A description is given of a program of randomized seeding of orographic cumuli over southeastern Arizona. This investigation, started in 1957, is still in progress. The aims have been to learn more about natural cloud processes and to ascertain if airborne silver iodide seedings can modify them. It will be shown that analyses of cloud photographs, radar observations, lightning observations and rainfall data suggest that cloud seeding modified the natural cloud processes. However, the changes observed so far have not been large enough to conclude that effects have positively been established.
    • A General Description of the Solar Energy Laboratory and its Initial Research Program

      Bliss, Raymond W., Jr.; Institute of Atmospheric Physics, The University of Arizona (Institute of Atmospheric Physics, University of Arizona (Tucson, AZ), 1959-05-01)
    • Cooperative Punchcard Climatological Program, Fourth Annual Progress Report

      Green, Christine R.; Institute of Atmospheric Physics, The University of Arizona (Institute of Atmospheric Physics, University of Arizona (Tucson, AZ), 1958-11-15)
    • Randomized Seeding of Orographic Cumuli, 1957: Part II

      Battan, Louis J.; Kassander, A. Richard, Jr.; Sims, Lee L.; Institute of Atmospheric Physics, The University of Arizona (Institute of Atmospheric Physics, University of Arizona (Tucson, AZ), 1958-10-01)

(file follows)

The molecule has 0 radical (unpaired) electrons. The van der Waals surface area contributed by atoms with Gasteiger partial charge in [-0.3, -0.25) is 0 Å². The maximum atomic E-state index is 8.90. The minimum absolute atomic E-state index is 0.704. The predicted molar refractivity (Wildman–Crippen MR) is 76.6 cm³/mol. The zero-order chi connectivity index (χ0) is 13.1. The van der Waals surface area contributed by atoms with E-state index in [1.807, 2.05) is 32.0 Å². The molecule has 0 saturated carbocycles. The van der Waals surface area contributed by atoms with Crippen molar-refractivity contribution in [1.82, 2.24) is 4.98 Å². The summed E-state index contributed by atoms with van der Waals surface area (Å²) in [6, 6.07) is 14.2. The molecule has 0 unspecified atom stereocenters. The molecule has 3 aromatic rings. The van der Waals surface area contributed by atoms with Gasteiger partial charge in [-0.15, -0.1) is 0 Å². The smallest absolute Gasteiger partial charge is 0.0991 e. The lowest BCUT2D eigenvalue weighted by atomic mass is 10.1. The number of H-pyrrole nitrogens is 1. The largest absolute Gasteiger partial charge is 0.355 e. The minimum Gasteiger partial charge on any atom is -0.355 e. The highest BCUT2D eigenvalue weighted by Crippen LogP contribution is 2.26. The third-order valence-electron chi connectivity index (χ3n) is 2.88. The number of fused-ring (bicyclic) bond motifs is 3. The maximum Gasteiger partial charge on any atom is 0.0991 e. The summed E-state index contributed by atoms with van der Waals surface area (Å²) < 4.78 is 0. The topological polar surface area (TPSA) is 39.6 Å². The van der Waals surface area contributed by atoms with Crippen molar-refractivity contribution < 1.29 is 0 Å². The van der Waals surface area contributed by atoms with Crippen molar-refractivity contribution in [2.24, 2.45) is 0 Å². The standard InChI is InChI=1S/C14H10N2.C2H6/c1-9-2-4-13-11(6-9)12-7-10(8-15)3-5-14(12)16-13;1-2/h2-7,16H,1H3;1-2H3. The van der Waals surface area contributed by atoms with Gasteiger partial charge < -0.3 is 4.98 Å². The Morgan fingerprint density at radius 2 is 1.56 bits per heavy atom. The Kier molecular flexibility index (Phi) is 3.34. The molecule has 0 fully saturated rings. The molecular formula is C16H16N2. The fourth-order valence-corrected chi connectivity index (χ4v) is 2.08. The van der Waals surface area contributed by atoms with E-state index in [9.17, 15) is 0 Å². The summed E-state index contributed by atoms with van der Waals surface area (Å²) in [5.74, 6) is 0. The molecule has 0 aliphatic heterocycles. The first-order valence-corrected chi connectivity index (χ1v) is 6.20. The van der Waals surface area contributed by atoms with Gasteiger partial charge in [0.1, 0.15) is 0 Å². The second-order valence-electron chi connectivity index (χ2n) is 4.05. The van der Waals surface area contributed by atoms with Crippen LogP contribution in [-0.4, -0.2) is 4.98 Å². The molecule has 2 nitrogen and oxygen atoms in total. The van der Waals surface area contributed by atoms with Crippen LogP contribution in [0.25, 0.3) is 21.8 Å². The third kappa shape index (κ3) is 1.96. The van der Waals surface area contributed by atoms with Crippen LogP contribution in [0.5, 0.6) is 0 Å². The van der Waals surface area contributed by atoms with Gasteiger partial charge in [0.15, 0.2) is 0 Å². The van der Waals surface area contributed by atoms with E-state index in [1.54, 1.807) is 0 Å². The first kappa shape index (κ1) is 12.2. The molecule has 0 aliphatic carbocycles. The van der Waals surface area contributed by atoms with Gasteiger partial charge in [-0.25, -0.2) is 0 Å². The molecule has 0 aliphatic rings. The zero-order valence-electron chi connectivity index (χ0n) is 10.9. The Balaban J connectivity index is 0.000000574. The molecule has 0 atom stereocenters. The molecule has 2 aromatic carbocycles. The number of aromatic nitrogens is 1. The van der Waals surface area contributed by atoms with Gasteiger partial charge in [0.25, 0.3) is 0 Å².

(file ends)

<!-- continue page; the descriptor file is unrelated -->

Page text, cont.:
During July and August 1957, orographic cumuli over the Santa Catalina Mountains of southeastern Arizona were seeded from an airplane with silver iodide. The experimental design of the program involved the randomized seeding by pairs of days; one of two days with suitable clouds was seeded on a random basis. On seven pairs of days, observations were made of the cumuli with a pair of K-17 cameras on a 1.3 mi baseleg. At the same time, radar observations were made with a 3-cm vertically-scanning radar set. On the basis of the analysis of the camera and radar observations an investigation has been made of the occurrence of precipitation as a function of cloud size and temperature. It was found that there is a large variability in cloud behavior from year to year. Natural clouds in the arid southwest do not produce precipitation until their vertical thicknesses are of the order of at least 8 to 10,000 feet. From a comparison of seeded and non-seeded clouds it appears that the silver iodide particles may have produced changes in the precipitation formation mechanisms in orographic cumuli.